Equally, with the 35-year contribution increase, the people disadvantaged are more likely to be women, particularly older women, who perhaps have already retired thinking that they have their full 30 years and now find that they need 35 for a full record. To be fair, 30/35ths of the new single-tier state pension will still give them more than the full basic state pension, but I think there is a feeling of unfairness among older women that the goalposts keep being changed. They planned for one goalpost, and then it was moved; now they have planned for another goalpost, and it has been moved again.
Dr Altmann, I think that you accepted that it will be less unfair to women but that some women, to whom you drew attention, will still lose out. How does that compare, actuarily speaking, with the fact that on average, women live significantly longer and draw pensions for that longer period?
Dr Altmann: The issue of life expectancy obviously becomes more relevant with the single-tier pension, when the pension age will be equal for women and men and women may get the pension for longer. But the likelihood is that women will still have a lower pension income than men, and not just via a state pension entitlement that may be lower due to particular circumstances in their lives. Again, that will equalise out over time. It is important to recognise that women will generally tend to have less private pension. The figures are quite stark in that regard.
The state pension is the minimum. The life expectancy differential between men and women is decreasing, but nevertheless is still there. However, I think there does need to be an element of acceptance that state pension support for women needs to be stable and at a decent base, because women are less likely to have an opportunity to build up as much private pension as men. Of course, we also have more and more single women these days, with the increase in the divorce rate, so a lot more women reach a later age without a husband’s pension to rely on. In the past, things were very different, and I think our pension system has not always reflected that.
In light of that, what do you think of the balance that the Bill has struck in terms of protections, particularly transitional arrangements for derived or inherited rights, which again may affect women in particular?
We will continue where we left off. Dr Altmann was addressing Mr Reckless, but can Mr Reckless refresh Dr Altmann’s memory of the exact question posed? Dr Altmann has to leave at 10 minutes to 5, so if questions can be kept concise, we will get through everything.
Dr Altmann, in light of the discussions we were having about pension provisions for women—the inequalities and whether they balance out—would you assess the protections and transitional measures that are there for some of the inherited and derived rights? Does the Bill strike the right balance?
Dr Altmann: I think it is most welcome that the women who have relied on the married woman’s stamp are being protected in the transition so that they can still claim on a husband’s pension as they were always expecting to. There are a few concerns about issues relating to women, but overall I think that for younger women the position will be improved. It is the older women that one has a few concerns about. Some women, for example, in a position of divorce, will not now be able to claim on their husband’s state pension in a way that they might have expected to before. Wives of soldiers might be disadvantaged and we may need to do something about that issue.
On a broader scale, the women’s issue is something that we need to be aware of, and we need to admit that there is now a cut in bereavement benefits. Especially for widows with young children whose husbands die when the children are young, there is no doubt that the bereavement benefits are being reduced and they will lose out relative to widows who do not have children.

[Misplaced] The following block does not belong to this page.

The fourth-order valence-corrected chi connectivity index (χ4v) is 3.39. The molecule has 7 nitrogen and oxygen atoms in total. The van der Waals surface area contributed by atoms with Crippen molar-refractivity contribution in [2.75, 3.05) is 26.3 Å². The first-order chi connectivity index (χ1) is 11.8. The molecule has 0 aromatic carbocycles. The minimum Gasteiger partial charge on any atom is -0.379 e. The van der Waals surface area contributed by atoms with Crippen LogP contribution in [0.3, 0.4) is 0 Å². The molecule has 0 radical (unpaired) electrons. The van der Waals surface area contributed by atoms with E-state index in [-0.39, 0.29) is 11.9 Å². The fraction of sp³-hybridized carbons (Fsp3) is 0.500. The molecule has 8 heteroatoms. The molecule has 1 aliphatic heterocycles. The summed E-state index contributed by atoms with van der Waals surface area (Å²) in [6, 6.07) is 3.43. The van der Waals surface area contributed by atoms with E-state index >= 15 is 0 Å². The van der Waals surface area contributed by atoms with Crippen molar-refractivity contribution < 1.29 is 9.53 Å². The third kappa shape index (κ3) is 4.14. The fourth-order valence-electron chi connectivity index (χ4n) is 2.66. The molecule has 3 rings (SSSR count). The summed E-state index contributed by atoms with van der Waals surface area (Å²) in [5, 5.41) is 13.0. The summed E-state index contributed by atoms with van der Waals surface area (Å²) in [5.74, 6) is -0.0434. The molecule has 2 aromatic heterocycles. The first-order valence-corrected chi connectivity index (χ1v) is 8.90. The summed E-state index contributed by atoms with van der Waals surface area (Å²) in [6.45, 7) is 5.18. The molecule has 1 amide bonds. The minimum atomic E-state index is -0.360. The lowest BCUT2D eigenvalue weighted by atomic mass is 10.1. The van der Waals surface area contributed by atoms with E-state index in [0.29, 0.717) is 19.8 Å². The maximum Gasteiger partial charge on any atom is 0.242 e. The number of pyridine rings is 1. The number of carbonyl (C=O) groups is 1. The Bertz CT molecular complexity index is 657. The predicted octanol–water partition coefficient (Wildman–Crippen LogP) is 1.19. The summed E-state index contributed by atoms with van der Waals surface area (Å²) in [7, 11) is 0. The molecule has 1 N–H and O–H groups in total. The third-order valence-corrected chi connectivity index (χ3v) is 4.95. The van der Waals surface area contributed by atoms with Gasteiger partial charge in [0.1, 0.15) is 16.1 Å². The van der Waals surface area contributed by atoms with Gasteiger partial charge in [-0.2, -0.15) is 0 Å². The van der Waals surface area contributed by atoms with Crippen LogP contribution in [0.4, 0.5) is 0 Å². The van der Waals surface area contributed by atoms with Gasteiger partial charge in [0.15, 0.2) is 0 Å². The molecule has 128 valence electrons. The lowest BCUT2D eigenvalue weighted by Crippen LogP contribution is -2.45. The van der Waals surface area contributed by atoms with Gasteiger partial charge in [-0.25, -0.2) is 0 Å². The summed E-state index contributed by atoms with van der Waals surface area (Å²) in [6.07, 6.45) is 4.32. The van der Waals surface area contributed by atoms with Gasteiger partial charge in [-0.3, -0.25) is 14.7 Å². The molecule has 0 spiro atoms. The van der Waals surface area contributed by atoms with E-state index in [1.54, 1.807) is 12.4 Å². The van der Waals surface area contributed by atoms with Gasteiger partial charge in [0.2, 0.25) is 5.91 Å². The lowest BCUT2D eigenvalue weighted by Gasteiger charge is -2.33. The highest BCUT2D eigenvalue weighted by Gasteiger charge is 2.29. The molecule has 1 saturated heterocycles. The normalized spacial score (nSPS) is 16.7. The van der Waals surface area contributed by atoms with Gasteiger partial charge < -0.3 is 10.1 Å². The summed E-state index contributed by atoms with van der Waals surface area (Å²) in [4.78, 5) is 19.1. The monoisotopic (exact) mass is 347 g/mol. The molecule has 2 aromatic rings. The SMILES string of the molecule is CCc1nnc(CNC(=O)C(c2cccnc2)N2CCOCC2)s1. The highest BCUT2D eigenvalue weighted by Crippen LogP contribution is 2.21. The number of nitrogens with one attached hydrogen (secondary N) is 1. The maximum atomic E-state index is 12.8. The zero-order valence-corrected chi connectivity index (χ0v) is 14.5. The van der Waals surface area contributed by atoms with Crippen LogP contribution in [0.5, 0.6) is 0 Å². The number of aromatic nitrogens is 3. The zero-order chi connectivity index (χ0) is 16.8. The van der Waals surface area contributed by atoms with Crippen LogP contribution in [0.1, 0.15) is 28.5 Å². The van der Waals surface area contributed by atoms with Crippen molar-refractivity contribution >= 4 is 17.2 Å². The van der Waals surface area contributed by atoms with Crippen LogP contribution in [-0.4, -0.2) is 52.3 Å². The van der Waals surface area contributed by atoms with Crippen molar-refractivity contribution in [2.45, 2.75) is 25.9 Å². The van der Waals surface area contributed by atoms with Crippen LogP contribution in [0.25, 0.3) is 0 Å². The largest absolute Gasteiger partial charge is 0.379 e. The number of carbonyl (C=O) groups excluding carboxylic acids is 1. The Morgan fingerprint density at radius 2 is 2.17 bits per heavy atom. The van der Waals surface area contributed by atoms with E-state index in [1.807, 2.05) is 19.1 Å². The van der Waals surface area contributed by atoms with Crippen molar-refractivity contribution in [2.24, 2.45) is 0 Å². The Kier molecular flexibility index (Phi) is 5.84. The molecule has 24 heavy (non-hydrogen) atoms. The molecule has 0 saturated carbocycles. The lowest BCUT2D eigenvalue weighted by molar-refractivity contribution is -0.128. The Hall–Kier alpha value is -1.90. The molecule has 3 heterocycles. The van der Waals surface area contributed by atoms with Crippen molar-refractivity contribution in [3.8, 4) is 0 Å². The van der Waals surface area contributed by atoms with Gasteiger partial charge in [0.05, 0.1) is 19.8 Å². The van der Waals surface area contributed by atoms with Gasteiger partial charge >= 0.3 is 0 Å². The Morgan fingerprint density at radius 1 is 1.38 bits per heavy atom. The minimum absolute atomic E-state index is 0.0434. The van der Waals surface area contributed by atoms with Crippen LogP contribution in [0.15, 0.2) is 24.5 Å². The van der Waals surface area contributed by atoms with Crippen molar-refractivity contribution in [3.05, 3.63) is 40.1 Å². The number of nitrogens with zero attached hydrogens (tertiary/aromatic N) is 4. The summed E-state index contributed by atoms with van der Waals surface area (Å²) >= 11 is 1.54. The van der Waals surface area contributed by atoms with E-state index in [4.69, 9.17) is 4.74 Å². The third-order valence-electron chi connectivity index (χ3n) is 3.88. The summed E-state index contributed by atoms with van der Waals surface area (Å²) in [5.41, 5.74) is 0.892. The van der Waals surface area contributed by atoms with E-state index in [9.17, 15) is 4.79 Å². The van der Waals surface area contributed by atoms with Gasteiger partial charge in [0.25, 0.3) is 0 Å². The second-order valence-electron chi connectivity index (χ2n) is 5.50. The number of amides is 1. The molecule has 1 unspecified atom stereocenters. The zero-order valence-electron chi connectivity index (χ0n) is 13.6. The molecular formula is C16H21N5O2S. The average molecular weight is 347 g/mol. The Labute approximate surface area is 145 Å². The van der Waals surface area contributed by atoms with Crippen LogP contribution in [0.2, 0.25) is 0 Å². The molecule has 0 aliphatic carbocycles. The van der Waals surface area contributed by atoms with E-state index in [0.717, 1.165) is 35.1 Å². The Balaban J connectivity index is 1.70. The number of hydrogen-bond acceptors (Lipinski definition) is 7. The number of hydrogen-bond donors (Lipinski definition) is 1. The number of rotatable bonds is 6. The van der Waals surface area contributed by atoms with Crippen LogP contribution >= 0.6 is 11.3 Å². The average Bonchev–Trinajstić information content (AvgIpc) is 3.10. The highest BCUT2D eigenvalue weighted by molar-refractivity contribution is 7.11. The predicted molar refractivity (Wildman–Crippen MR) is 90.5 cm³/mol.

On the positive side, it will be better, because people will be on universal credit. There are some positives, but I think we need to be aware of exactly what the issues are. In general, it will be women, and older women as well, who might be less well served by this legislation. But, overall, I think we need this legislation.
In a way, that question and answer has anticipated much of what I was going to say. Ros, in your evidence to the Select Committee, you said that most women would be better off and that men are unaffected, even allowing for the contracted-out element. As you have said, the issue that you have identified is more to do with older women than those coming later, after 2017. What would you do differently if you were the Minister? What else could be done on that within the cost-neutral overall?
Dr Altmann: If you are talking about within the cost-neutral overall, you are introducing another element and we would need to go back and look at some of the protections given to people with contracted-out rights. A significant element of the increased cost of the White Paper relative to the Green Paper relates to the fact that we are offering more generous opportunities for state pension accrual to people who have contracted out into final salary type schemes, or other schemes, too, but in particular the final salary element. I have to leave that aside because that gets a bit too difficult, but that would be a source of extra revenue.
I would be comfortable looking at trying to include as many women as possible in the better state pension arrangements. I know that there is quite a lot of anxiety among women born in the 1952 to April 1953 period. Men born at the same time as them will have the opportunity to get on to the single tier, whereas the women will not, because their state pension age is lagging behind. Again, I understand that they will likely draw their pension for longer. They will receive an amount of pension before the men do. Perhaps we could give them a choice; perhaps we could work out a way. I know it is complicated, but the more women we can bring into this better system, in my view, the better.